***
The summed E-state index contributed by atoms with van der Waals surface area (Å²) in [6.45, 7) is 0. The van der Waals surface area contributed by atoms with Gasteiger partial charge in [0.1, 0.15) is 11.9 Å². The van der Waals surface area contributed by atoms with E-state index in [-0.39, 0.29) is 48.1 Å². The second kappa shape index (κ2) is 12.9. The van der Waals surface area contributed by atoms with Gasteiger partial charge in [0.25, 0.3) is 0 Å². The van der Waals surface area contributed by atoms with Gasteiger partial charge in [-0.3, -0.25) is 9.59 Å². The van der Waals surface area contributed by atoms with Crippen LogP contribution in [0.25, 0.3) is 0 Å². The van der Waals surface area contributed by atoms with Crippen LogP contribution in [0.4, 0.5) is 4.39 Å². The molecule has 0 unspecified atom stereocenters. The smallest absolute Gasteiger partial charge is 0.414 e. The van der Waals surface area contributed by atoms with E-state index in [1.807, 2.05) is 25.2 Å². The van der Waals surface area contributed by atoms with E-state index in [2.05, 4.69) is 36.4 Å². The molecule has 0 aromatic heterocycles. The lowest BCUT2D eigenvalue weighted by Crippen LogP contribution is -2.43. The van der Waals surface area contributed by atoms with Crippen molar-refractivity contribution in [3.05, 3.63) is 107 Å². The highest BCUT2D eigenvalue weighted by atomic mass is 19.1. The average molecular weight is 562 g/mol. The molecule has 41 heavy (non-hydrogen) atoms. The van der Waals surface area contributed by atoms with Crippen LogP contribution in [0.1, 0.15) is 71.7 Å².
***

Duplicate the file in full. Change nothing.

The summed E-state index contributed by atoms with van der Waals surface area (Å²) in [6.45, 7) is 0. The van der Waals surface area contributed by atoms with Gasteiger partial charge in [0.1, 0.15) is 11.9 Å². The van der Waals surface area contributed by atoms with E-state index in [-0.39, 0.29) is 48.1 Å². The second kappa shape index (κ2) is 12.9. The van der Waals surface area contributed by atoms with Gasteiger partial charge in [0.25, 0.3) is 0 Å². The van der Waals surface area contributed by atoms with Gasteiger partial charge in [-0.3, -0.25) is 9.59 Å². The van der Waals surface area contributed by atoms with Crippen LogP contribution in [0.25, 0.3) is 0 Å². The van der Waals surface area contributed by atoms with Crippen LogP contribution in [0.4, 0.5) is 4.39 Å². The molecule has 0 unspecified atom stereocenters. The smallest absolute Gasteiger partial charge is 0.414 e. The van der Waals surface area contributed by atoms with E-state index in [1.807, 2.05) is 25.2 Å². The van der Waals surface area contributed by atoms with E-state index in [2.05, 4.69) is 36.4 Å². The molecule has 0 aromatic heterocycles. The lowest BCUT2D eigenvalue weighted by Crippen LogP contribution is -2.43. The van der Waals surface area contributed by atoms with Crippen molar-refractivity contribution in [3.05, 3.63) is 107 Å². The highest BCUT2D eigenvalue weighted by atomic mass is 19.1. The average molecular weight is 562 g/mol. The molecule has 41 heavy (non-hydrogen) atoms. The van der Waals surface area contributed by atoms with Crippen LogP contribution in [0.1, 0.15) is 71.7 Å².